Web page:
A modest bequest blossomed into an enduring tradition

By on January 29, 2017

Ruthie’s Kitchen serves meals every Tuesday.

When Kill Devil Hills resident Ruthie Rigor died nine years ago, she left a few thousand dollars in her will to St. Andrew’s Episcopal Church.

The small lump of money didn’t last long, but it didn’t have to. From it an idea was born among parishioners that has blossomed into a community-wide effort to feed the hungry and foster fellowship every week of the year.

And it’s stood the test of time, thanks to the kindness and compassion of a community that cares.

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Ruthie’s Community Kitchen served its first meal in October of 2009 at His Dream Center in Nags Head. More than seven years later, county residents still gather around the table every Tuesday night for a warm meal and connection.

“All are welcome here,” says Gail Leonard, who was one of the founders of Ruthie’s Kitchen. Leonard said there are between 30 and 60 residents who come together every Tuesday night at the table. “We don’t check for food stamps here. Everyone is invited.”

Leonard says the weekly meal doesn’t just help guests with their budgets. It also serves as a chance for many to have a family meal together, play cards, listen to music and spend time together.

“Many families whose members live in different parts of the county come together here on Tuesdays,” said Leonard, adding that church choirs from time to time even come out and sing during the meals.

Leonard is among four primary organizers who coordinate the kitchen, but more than 20 local churches and charity organizations have collaborated by alternating weeks in which they provide the meal and volunteer as servers.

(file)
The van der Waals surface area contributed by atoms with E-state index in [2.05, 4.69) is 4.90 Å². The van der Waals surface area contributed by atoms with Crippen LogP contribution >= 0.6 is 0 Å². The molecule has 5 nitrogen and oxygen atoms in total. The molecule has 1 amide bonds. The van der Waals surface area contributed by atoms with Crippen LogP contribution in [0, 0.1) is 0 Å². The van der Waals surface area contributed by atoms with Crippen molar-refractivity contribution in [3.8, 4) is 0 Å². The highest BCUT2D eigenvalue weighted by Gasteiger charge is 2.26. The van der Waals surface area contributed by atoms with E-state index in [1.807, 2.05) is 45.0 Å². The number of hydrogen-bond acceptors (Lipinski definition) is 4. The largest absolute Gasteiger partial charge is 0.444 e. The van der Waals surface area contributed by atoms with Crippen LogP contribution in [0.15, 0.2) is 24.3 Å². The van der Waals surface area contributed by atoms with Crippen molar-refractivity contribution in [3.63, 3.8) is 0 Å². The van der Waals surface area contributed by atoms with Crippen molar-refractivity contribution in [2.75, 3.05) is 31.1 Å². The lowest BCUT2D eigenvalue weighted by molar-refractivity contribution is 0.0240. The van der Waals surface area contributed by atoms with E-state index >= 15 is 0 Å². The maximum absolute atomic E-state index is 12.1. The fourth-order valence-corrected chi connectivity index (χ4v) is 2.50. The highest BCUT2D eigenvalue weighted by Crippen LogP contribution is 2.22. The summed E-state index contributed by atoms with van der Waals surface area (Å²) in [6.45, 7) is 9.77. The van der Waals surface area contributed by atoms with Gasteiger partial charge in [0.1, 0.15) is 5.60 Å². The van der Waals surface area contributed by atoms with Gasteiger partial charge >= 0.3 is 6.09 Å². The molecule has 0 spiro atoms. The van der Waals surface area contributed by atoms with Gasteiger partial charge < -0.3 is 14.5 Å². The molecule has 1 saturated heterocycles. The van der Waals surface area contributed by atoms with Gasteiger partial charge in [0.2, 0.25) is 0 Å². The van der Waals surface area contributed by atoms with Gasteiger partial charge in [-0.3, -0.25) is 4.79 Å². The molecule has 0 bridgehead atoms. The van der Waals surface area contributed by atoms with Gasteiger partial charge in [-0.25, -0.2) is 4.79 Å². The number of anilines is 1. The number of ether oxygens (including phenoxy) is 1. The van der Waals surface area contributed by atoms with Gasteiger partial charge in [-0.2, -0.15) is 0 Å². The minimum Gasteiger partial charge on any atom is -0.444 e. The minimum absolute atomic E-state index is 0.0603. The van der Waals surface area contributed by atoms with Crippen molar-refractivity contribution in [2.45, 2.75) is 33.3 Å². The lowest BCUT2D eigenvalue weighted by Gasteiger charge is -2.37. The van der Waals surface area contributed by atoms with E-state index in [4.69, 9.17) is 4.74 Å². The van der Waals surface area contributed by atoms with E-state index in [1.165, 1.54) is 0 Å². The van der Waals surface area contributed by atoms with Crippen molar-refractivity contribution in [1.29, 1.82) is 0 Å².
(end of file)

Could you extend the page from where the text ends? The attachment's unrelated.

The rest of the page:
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Niki Taylor is another instrumental volunteer who has been with Ruthie’s Community Kitchen since the beginning and like Leonard, rarely misses a Tuesday. To the regulars, Taylor is the one who the kids gravitate to. “I’ll usually wrangle them up to play games after dinner and there’s a group of us that likes to play cards. We like to get the kids involved in that, too.”

Taylor says the atmosphere of Ruthie’s Community Kitchen is as important to guests as the food. “You can just see that there’s a lot of fellowship here.”

Donations of bread and meat are also distributed during the Tuesday night meals, and guests are welcome to bring leftovers home.

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The commitment among churches and charity groups has been instrumental, Leonard and Taylor pointed out.

“This has become an important outreach for churches,” Taylor said, adding that the volunteers get to know the people who come regularly. Donations from organizations such as the Outer Banks Community Foundation also help with incidental costs such as the rental of the space, beverages and paper goods and plastic utensils.

Leonard said people come to Ruthie’s Community Kitchen from all over the county, including Wanchese, Manteo, Kill Devil Hills and Nags Head. And the kitchen is open year-round, which means that whether it’s in the dead of winter or the middle of summer, the door is always open on Tuesday nights at Ruthie’s Kitchen – where residents can enjoy not only the warmth of a good meal, but also the warmth of community.

Ruthie’s Community Kitchen is open every Tuesday evening from 5 to 6:30 p.m. at His Dream Center, located at 205 Baltic Street in Nags Head. No tickets are needed. For more information, visit ruthiescommunitykitchen.com.

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